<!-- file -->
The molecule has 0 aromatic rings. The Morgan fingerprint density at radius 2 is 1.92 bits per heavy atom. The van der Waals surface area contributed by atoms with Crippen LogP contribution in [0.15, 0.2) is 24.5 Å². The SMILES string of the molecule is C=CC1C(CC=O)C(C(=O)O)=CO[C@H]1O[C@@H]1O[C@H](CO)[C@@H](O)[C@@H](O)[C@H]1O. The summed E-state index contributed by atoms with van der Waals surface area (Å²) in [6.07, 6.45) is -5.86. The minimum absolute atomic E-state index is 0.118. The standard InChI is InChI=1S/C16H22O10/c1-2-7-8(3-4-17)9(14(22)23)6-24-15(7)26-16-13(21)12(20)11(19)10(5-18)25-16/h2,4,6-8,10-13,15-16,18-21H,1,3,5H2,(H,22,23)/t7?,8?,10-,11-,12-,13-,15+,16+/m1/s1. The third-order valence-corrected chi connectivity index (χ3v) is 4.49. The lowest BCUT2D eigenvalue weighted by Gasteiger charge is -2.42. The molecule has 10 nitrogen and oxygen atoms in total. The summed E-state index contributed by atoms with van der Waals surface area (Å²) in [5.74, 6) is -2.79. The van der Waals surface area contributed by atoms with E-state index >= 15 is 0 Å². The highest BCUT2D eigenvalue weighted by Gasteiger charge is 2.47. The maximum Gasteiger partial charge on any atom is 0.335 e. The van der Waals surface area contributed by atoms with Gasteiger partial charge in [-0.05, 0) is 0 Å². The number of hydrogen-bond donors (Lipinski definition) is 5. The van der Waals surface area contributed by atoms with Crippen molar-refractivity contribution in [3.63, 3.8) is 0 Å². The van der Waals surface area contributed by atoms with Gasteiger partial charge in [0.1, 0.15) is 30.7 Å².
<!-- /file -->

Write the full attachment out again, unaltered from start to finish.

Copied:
The molecule has 0 aromatic rings. The Morgan fingerprint density at radius 2 is 1.92 bits per heavy atom. The van der Waals surface area contributed by atoms with Crippen LogP contribution in [0.15, 0.2) is 24.5 Å². The SMILES string of the molecule is C=CC1C(CC=O)C(C(=O)O)=CO[C@H]1O[C@@H]1O[C@H](CO)[C@@H](O)[C@@H](O)[C@H]1O. The summed E-state index contributed by atoms with van der Waals surface area (Å²) in [6.07, 6.45) is -5.86. The minimum absolute atomic E-state index is 0.118. The standard InChI is InChI=1S/C16H22O10/c1-2-7-8(3-4-17)9(14(22)23)6-24-15(7)26-16-13(21)12(20)11(19)10(5-18)25-16/h2,4,6-8,10-13,15-16,18-21H,1,3,5H2,(H,22,23)/t7?,8?,10-,11-,12-,13-,15+,16+/m1/s1. The third-order valence-corrected chi connectivity index (χ3v) is 4.49. The lowest BCUT2D eigenvalue weighted by Gasteiger charge is -2.42. The molecule has 10 nitrogen and oxygen atoms in total. The summed E-state index contributed by atoms with van der Waals surface area (Å²) in [5.74, 6) is -2.79. The van der Waals surface area contributed by atoms with E-state index >= 15 is 0 Å². The highest BCUT2D eigenvalue weighted by Gasteiger charge is 2.47. The maximum Gasteiger partial charge on any atom is 0.335 e. The van der Waals surface area contributed by atoms with Gasteiger partial charge in [-0.05, 0) is 0 Å². The number of hydrogen-bond donors (Lipinski definition) is 5. The van der Waals surface area contributed by atoms with Crippen molar-refractivity contribution in [3.63, 3.8) is 0 Å². The van der Waals surface area contributed by atoms with Gasteiger partial charge in [0.1, 0.15) is 30.7 Å².